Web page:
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String vs StringBuilder

In VB.NET, is it better to use string concatenation or StringBuilder when concatenating large amount of strings?

Is there any performance issue or memory issue because of this?

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marked as duplicate by p.campbell, Daniel A. White, Jon Skeet, Russ Cam, MarkJ May 27 '11 at 16:00

This question has been asked before and already has an answer. If those answers do not fully address your question, please ask a new question.

A few more dupes for you: stackoverflow.com/questions/550702, stackoverflow.com/questions/1612797, stackoverflow.com/questions/21078, stackoverflow.com/questions/73883, –  p.campbell May 27 '11 at 16:00
Repeating the dupes with http prefix so that StackOverflow shows the questions as linked: stackoverflow.com/questions/550702, stackoverflow.com/questions/1612797, stackoverflow.com/questions/21078, stackoverflow.com/questions/73883 –  MarkJ May 27 '11 at 16:01

1 Answer 1

up vote 1 down vote accepted

You should use whatever is more readable to humans, performance gain is pretty inrelevant in this case. Optimize later, ater you used profiler to measure your code and optimize just critical parts.

Look at this link : The Sad Tragedy of Micro-Optimization Theater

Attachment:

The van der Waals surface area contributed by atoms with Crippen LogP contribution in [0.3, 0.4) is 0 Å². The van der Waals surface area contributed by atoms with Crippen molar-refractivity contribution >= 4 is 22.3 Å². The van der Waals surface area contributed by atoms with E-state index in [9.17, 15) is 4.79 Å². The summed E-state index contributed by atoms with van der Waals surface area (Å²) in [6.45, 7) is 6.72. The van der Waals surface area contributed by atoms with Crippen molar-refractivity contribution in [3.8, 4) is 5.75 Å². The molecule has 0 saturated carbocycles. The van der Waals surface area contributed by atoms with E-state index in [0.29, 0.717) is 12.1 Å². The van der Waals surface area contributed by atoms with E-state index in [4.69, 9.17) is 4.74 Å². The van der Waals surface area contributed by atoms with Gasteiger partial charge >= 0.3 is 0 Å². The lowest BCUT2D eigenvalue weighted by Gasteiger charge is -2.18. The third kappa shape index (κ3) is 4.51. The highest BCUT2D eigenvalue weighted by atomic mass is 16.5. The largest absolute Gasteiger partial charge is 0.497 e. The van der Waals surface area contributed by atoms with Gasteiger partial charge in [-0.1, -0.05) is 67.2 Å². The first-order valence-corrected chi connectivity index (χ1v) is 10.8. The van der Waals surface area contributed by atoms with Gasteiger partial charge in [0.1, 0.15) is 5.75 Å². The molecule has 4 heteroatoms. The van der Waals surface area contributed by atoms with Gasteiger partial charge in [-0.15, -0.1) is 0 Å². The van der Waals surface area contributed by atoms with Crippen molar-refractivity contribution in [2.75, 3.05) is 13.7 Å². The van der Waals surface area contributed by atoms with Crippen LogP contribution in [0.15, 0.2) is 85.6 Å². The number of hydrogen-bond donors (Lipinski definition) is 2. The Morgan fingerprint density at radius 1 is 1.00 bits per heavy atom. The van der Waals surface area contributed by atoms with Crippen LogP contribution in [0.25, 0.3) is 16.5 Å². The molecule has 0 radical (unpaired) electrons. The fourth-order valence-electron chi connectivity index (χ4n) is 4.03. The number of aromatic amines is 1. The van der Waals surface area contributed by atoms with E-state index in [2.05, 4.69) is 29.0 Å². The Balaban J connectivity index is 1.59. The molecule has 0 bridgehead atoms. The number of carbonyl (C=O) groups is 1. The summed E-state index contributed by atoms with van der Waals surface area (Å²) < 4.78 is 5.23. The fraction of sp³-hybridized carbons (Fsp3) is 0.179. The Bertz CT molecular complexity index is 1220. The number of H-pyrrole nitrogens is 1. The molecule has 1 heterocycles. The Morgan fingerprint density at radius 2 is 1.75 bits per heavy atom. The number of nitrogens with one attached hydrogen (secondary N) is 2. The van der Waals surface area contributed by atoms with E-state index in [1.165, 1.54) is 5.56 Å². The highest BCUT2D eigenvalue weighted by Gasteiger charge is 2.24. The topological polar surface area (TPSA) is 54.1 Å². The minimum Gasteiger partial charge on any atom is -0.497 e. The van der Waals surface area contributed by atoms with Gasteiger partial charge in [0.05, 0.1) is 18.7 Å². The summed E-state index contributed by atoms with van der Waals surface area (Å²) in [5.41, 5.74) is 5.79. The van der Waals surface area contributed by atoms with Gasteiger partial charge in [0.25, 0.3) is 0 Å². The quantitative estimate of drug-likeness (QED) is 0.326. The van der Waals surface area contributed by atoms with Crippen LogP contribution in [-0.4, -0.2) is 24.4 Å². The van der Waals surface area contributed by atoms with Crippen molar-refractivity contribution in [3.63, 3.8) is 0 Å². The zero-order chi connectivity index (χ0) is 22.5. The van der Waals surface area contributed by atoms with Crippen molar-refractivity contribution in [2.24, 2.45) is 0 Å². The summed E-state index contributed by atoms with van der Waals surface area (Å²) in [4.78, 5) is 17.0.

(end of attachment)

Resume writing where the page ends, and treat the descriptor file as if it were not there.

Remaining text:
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-1 I disagree. I you are concatenating an unknown and potentially large number of strings together you definitely should use a StringBuilder. This is not premature optimization; this is writing code that performs better than the alternative at literally no cost in terms of readability or maintainability. –  Ed S. May 27 '11 at 16:11
Thanks was very helpful –  trelston May 27 '11 at 16:11
@Ed S. It so hard to know when this performace difference will be actually noticable or important, and IMO such code is realy rare btw. I did not say that one should not use StringBuilder :) –  Antonio Bakula May 27 '11 at 19:01
But you in effect called this premature/micro optimization, which it is not. It is simply the right thing to do in this scenario. Premature optimization is optimizing when no clear need has been demonstrated and in such a way that negatively affects the readability and/or maintainability of the code. In this case you are simply using the right tool for the job. –  Ed S. May 27 '11 at 21:09

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